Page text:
Let's take a moment to consider why this is so. It's probably partly because fifty years is about the length of a scientific career, from the beginning of studies until retirement. This, then, is the span of time over which the conservative tendencies built into the structure of scientific careers act to retard the progress of science. Science is hard, and we scientists prefer to have as good an understanding of what we're doing as possible; thus, unless forced to do otherwise, we prefer to work with techniques and ideas we already understand well. Another factor is that the careers of young scientists are often controlled by senior people nearing retirement, who are in many cases no longer active and therefore unfamiliar with new techniques. Career-savvy graduate students, no matter how imaginative, hesitate to work on something not understood by the powerful old men and women of their field. Thus, in order to think about what my science will be like in fifty years, I imagine what the brightest of my graduate students will be talking about at their retirement parties. My guess is that unless they are forced by data they cannot otherwise explain to make a revolution comparable to that of the early twentieth century, they will be using the language we've taught them. If that's the case, the present exercise may be useful--though the romantics among us would rather anticipate a revolution than confirmation of our own beliefs.

One can also speculate on what was different about the sociology of science in the first half of the twentieth century to enable such enormous progress. Two credible answers come to mind: One is that it was possible for outsiders, such as Albert Einstein and Paul Ehrenfest, to publish in spite of not having university positions; another is that the generation that preceded the inventors of quantum theory was mostly wiped out in World War I, leaving the field open for Heisenberg, Dirac, and their friends.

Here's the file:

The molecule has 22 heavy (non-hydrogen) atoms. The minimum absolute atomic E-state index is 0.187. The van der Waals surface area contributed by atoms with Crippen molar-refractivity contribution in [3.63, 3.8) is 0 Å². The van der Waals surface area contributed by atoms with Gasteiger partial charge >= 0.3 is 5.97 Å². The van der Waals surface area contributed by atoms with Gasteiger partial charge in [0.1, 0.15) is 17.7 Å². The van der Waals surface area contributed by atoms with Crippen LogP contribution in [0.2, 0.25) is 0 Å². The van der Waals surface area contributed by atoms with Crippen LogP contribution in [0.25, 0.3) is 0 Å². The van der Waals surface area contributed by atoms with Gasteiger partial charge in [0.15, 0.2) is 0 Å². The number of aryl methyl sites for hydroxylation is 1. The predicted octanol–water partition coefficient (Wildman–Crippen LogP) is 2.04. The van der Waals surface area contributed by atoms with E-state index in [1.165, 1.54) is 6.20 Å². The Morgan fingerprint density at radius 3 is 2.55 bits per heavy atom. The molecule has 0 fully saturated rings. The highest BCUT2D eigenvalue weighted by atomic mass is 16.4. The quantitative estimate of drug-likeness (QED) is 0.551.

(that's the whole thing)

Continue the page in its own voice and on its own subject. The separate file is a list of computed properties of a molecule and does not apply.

This said, what will we know about fundamental physics and cosmology in fifty years? Rather than guessing, I propose a method that has a chance of reaching conclusions that won't look silly in the 2050s. I will list the most fundamental questions that are currently unanswered. Then I will ask what developments we may expect in experimental and observational science which will enable answers to them to be checked. I won't worry about theoretical developments, since there are already proposed answers to all of my questions and I assume that over a time span of fifty years we theorists will be able to adjust our theories, or invent new ones, in response to the data.

Here, then, is my list of the seven most important open questions in fundamental physics and cosmology:

1)Is quantum theory true as presently formulated, or will it need to be modified, either to have a sensible physical interpretation or to unify it with relativity and cosmology?